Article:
These days, I am preoccupied with something new—workers' rights. I know some might claim this is not an "environmental" issue, but if the use of neonicotinoids on crops is a concern to environmentalists because of the harm to bees, why not pesticide exposure for farm workers—and if that, then why not unsafe working conditions for clothing workers—or, for that matter, fair wages?

Workplaces are people's habitat and ought to be as safe and life-supporting as forests and rivers should be.

I continue to think the biggest danger to a better world is people's tendency to believe that the way things are is the way they should be. My mantra is: question everything.

If you would like to stay connected with me on environmental topics, you can sign up for my mailing list. I've no idea if or what I may do next, but will let you know.

Thank you for sharing this journey with me and for doing what you can in your own life. We have a special term for that in my faith, Judaism—tikkun olam, or repairing the world.

All my best,


Sheryl Eisenberg

The Green Journey


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Some Favorites from the TGL Archive

Taking Trees Personally Taking Trees Personally
Home remedies for deforestation
Clean Enough Clean Enough
Safe & natural cleansers
Eating in the Neighborhood Eating in the Neighborhood
Benefits and pleasures of local food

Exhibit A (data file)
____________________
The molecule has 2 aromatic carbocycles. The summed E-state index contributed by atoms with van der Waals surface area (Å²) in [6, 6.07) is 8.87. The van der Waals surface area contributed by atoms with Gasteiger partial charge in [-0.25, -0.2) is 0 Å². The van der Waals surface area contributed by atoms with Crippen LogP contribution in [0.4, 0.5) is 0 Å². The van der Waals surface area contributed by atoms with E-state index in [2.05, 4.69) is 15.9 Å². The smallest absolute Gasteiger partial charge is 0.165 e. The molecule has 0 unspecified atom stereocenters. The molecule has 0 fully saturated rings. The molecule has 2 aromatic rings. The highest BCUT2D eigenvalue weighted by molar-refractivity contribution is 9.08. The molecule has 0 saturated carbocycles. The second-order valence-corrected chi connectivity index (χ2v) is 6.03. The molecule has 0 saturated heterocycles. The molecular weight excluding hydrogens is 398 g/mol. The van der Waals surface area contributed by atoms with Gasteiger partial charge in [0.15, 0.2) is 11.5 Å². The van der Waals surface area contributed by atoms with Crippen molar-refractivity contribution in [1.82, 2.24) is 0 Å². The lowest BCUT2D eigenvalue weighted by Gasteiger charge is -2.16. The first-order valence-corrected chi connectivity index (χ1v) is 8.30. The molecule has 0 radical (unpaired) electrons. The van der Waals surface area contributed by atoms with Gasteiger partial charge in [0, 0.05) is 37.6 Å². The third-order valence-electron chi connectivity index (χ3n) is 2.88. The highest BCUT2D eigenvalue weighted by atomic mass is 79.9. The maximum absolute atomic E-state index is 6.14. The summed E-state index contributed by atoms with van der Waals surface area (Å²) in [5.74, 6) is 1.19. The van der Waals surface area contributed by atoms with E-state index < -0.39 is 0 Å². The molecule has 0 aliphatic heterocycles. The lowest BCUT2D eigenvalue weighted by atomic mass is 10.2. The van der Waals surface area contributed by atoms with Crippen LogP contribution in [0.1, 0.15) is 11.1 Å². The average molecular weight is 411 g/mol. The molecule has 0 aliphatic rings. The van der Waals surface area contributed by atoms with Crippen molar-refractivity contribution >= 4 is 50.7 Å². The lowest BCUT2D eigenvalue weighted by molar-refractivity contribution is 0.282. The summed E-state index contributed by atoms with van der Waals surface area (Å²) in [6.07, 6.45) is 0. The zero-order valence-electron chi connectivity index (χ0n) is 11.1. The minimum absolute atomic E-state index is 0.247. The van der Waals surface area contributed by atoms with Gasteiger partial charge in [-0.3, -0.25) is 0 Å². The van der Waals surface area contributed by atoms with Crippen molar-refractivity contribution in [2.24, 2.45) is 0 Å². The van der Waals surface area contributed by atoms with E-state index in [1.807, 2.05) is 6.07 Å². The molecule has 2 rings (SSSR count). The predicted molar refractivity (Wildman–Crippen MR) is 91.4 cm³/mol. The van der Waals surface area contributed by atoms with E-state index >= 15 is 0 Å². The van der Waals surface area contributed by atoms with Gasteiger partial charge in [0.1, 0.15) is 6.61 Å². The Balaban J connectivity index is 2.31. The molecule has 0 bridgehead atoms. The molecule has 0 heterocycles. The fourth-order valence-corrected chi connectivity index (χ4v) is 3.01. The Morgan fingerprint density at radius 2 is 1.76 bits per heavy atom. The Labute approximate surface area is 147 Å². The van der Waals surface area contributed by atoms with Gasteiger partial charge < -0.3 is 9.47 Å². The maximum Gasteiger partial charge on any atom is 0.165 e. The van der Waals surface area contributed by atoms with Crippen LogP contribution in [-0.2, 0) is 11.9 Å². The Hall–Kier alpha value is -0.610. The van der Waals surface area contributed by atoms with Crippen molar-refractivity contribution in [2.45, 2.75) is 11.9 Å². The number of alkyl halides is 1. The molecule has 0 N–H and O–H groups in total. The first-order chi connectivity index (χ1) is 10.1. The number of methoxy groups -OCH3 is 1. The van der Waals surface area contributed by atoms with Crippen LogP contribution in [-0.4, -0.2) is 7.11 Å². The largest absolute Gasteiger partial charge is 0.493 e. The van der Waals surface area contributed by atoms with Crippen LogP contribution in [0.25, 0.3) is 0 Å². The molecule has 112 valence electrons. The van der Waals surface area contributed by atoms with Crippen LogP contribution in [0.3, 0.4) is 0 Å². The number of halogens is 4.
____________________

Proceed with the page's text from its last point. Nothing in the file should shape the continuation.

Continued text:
Naturally Cool Naturally Cool
Keeping comfortable without the A/C
Down with Meat Down with Meat
Cutting back—why & how
In the Bay of Whales In the Bay of Whales
I kissed and now I'm telling
My Daughter Saved the World My Daughter Saved the World!
The importance of animal rescue
Scented Products Scented Products
Intoxicating and toxic
Raising Healthy Children Raising Healthy Children
How to lower environmental risks
Is Environmentalism a Religion? Environmentalism a Religion?
Why religion is both more and less
Ethical Eggs, Dairy and Meat Ethical Eggs, Dairy & Meat
Animal foods without the cruelty
Green Burials Green Burials
In tune with nature—and tradition
Walk Like Thoreau Walk Like Thoreau
The lost art of using our feet
The 4th R: Repair The 4th R: Repair
Waste reduction's missing link
The Ecosystem Within The Ecosystem Within
A new light on sickness and health
Restore the Night Sky Restore the Night Sky
Do your lighting right
Small Homes Small Homes
Downsize your footprint, free up your life
Eat More Fish? Eat More Fish?
The health/environment conundrum
The Beauty of Native Plants The Beauty of Native Plants
Designed by Mother Nature to thrive
Animals Are People, Too Animals Are People, Too
Learning to see wildlife with new eyes

More to Do

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Sheryl Eisenberg is a writer, web developer and long-time advisor to NRDC. With her firm, Mixit Productions (, she brought NRDC online in 1996, designed NRDC's first websites, and continues to develop special web features for NRDC. She created and, for several years, wrote the Union of Concerned Scientists' green living column, Greentips, and has designed and contributed content to many nonprofit sites. Sheryl makes her home in Brooklyn, where—along with her family—she tries to put her environmental principles into practice. No fooling.